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Friday, 24 July 2015

The Jew of Malta Review

Amy Wilcockson is a 19 year old English student at The University of Nottingham, who took advantage of the RSC Key scheme to attend a performance of Christopher Marlowe’s The Jew of Malta in the Swan Theatre.

Having used the RSC Key scheme to see Henry IV Parts I & II and Wendy and Peter Pan, all of which were performed in the Royal Shakespeare Theatre, I recently decided it was time to watch a production in the neighbouring Swan Theatre. After much deliberation, due to the strength of this season’s exploration of Shakespeare’s contemporaries, Christopher Marlowe’s A Jew of Malta caught my eye. As a fan of Doctor Faustus, I could not wait to see another of Marlowe’s works – and I was certainly not disappointed.
The Jew of Malta is a comic tragedy and a tragic comedy, a mix of religious hypocrisy, treachery and revenge, assisted by the talented cast, all of which gave immensely strong performances. The Machiavellian Barabas (the Jew of the title), played by Jasper Britton, had the audience in the palm of his hand with his wit and trickery, despite his treacherous actions and eventual sticky end! Lanre Malaolu’s performance as Barabas’ murderous slave Ithamore was similarly a devilish and fiery performance, only equalled by that of Catrin Stewart in the role of Barabas’ daughter Abigail, who finds herself betrayed and revenged upon by her unrepentant, unforgiving father who ultimately causes her – and many other’s – deaths.

Stand-out scenes included the shocking mockery made of Barabas by the Christian rulers of Malta; seizing his wealth, beating him and spitting on him – a condemnation that continued throughout the play, and that undoubtedly provoked the Jew of Malta’s terrible vengeance. The reality of Barabas’ evil nature came with the contest between Don Lodowick and Don Mathias, duelling for Abigail’s hand, ultimately causing both their deaths and beginning the chain reaction of murder and revenge prevalent throughout the rest of the play.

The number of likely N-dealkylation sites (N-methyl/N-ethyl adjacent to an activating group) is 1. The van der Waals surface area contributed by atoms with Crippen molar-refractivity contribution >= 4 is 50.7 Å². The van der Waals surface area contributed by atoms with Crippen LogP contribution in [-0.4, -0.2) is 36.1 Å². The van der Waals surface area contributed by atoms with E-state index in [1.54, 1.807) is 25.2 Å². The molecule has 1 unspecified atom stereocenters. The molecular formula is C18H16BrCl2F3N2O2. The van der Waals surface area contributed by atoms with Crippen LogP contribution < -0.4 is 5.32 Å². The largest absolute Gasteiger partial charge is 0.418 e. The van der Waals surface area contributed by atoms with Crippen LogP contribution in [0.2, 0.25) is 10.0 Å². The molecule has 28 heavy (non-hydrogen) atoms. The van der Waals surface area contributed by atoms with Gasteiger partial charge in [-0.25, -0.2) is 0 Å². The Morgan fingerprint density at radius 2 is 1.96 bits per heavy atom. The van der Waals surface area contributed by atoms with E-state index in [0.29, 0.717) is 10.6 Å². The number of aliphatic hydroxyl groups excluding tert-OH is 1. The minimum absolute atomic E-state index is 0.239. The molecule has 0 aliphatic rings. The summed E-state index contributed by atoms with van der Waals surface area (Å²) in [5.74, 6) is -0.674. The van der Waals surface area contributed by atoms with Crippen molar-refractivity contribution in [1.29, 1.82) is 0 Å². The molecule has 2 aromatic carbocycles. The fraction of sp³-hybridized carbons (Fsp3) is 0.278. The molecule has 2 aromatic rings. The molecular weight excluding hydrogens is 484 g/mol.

The unforgiving stark set, designed by Lily Arnold, emphasised the play’s harsh messages of racism and revenge, whilst it was simple enough to convey a variety of settings, including a courtesan’s boudoir and a nunnery through the innovative use of props. The trapdoors, pool of water and gangways into the audience from which the actors entered, were all used to create a sense of intimacy and confidence between the actors and onlookers, and indeed I found myself caught up in the tale and wishing the play had lasted for longer! Live music, including the haunting vocals of Anna Bolton and the cast created a sinister and religious atmosphere, aided by the period costumes and religious attire of many of the supporting cast.


Director Justin Audibert, in his debut directorial role at the RSC has overall created an intense and thought-provoking piece of theatre, which retains its relevance today, due to the rise in religious-motivated crimes worldwide, despite it being written over 400 years ago. The RSC strives to bring theatre to new audiences whilst emphasising the relevance of these performances to contemporary play-goers. The Jew of Malta, complete with its puns, asides and dramatic irony, certainly shows Audibert and the RSC have succeeded in this aim. Bringing world-class theatre of this high standard to 16-25 year olds for a minimal price is an incredible idea, and I cannot wait to visit the RSC again. My only problem is deciding which play I want to watch next!

BP £5 tickets are available for The Jew of Malta - book your ticket today.

Wednesday, 1 July 2015

Othello at the RSC, 8/6/15

Hannah Piercy has just completed her degree in English Literature at Cambridge University. An avid theatre-goer and member of the RSC key scheme, Hannah has written theatre reviews for The Public Reviews, as well as written for and edited the Theatre section of Cambridge’s student newspaper Varsity.